Health: It Can Be Good to Talk to Strangers; the Traditional Image of Britons Bottling Up Their Feelings and Relying on a 'Stiff Upper Lip' to Cope with Life Is out of Date. Gabrielle Fagan Reports

The Birmingham Post (England), October 30, 2004 | Go to article overview

Health: It Can Be Good to Talk to Strangers; the Traditional Image of Britons Bottling Up Their Feelings and Relying on a 'Stiff Upper Lip' to Cope with Life Is out of Date. Gabrielle Fagan Reports


Byline: Gabrielle Fagan

So much for keeping things bottled up. Nowadays, we Brits think nothing of spending thousands of pounds - and hours - on confessing all to a stranger.

One in five of us has had counselling or psychotherapy, according to a survey by the Future Foundation for a report The Age of Therapy. And despite the fact therapy has often been attacked as self-indulgent navel-gazing by its critics, eight in 10 people now believe therapy is acceptable in certain circumstances. Phillip Hodson, a fellow of the British Association for Counselling and Psychotherapy, says: 'It shows that the vast majority of people would like to talk to someone about their problems rather than be shunted into taking drugs like anti-depressants or tranquillisers.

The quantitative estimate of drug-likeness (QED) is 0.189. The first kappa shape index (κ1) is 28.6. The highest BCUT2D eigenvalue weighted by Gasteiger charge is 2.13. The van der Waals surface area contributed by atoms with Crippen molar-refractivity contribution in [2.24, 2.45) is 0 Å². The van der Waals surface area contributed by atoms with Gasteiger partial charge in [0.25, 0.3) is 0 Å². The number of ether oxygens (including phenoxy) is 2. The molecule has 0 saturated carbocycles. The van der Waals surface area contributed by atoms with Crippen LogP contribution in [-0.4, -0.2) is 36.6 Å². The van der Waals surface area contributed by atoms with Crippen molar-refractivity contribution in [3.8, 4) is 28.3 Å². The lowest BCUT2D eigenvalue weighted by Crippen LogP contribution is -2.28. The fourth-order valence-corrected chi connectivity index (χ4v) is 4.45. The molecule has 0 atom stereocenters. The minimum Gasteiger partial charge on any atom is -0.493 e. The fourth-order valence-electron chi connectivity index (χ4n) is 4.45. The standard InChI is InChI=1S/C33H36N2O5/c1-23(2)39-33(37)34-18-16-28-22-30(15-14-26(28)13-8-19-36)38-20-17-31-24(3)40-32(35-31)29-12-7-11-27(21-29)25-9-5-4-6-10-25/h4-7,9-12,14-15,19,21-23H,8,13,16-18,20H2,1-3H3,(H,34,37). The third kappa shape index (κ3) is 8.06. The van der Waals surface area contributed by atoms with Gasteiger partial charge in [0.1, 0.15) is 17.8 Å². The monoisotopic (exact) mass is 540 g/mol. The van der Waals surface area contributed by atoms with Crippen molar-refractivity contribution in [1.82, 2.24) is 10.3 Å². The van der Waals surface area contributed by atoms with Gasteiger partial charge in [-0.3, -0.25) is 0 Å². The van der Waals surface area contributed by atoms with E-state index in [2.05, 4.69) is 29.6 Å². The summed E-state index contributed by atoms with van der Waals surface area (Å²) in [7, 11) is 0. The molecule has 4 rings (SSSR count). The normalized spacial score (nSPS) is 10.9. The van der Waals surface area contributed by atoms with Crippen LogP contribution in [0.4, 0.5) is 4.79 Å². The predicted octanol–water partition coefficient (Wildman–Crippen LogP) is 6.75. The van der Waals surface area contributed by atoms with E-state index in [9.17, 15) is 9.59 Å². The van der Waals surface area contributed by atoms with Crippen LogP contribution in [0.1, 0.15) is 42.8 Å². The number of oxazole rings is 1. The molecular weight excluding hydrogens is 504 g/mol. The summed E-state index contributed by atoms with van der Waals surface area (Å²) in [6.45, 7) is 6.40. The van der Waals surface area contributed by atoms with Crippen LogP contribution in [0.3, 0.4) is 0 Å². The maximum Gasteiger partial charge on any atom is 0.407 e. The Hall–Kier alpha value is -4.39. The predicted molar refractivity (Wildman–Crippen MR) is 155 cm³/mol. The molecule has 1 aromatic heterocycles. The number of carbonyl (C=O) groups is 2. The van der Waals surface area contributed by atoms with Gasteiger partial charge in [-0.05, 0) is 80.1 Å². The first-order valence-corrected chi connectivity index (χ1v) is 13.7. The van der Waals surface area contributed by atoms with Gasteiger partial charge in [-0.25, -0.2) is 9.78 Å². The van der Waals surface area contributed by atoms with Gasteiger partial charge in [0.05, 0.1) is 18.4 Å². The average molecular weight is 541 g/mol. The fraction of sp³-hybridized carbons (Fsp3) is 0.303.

'I think therapy has proved so successful because going to a counsellor could almost be described as going to 'an emotional health farm'. It allows people to talk confidentially in a safe space, and not just listen to someone else but also to listen to their own thoughts and feelings. It allows them to step back from their lives and examine them.'

Celebrities such as Stephen Fry, Robbie Williams and Halle Berry, who've spoken openly about their spells in therapy, have encouraged its popularity and acceptance.

There are an estimated 250,000 counsellors throughout the UK, and the most common reasons for going to therapy are relationship breakdowns, bereavement, losing a job or a traumatic lifestyle change.

If you feel the need for therapy it's important to choose the right therapy and the right counsellor - but the choice and jargon can be bewildering. The industry argues that the words counselling and psychotherapy are virtually indistinguishable. They are services designed to help people make changes in their lives by offering 'talking treatment.' Specific advice is not given.

Hodson says: 'A general rule of thumb is that 'if part of your life is a problem see a counsellor, if it's your whole life see a psychotherapist'.'

Different therapies have different styles. For instance, in cognitive behavioural and sex therapy there will be 'homework' to do.

In bereavement therapy there would be a lot of emphasis on supporting you through some difficult emotions.

A psychodynamic counsellor would look at your past, while another type of therapist might focus solely on your life in the present day. Some therapies concentrate on the future.

So what do the common therapies treat?

BEHAVIOURAL THERAPY Works well for compulsive and obsessive behaviour, fears, phobias and addictions. …

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Health: It Can Be Good to Talk to Strangers; the Traditional Image of Britons Bottling Up Their Feelings and Relying on a 'Stiff Upper Lip' to Cope with Life Is out of Date. Gabrielle Fagan Reports
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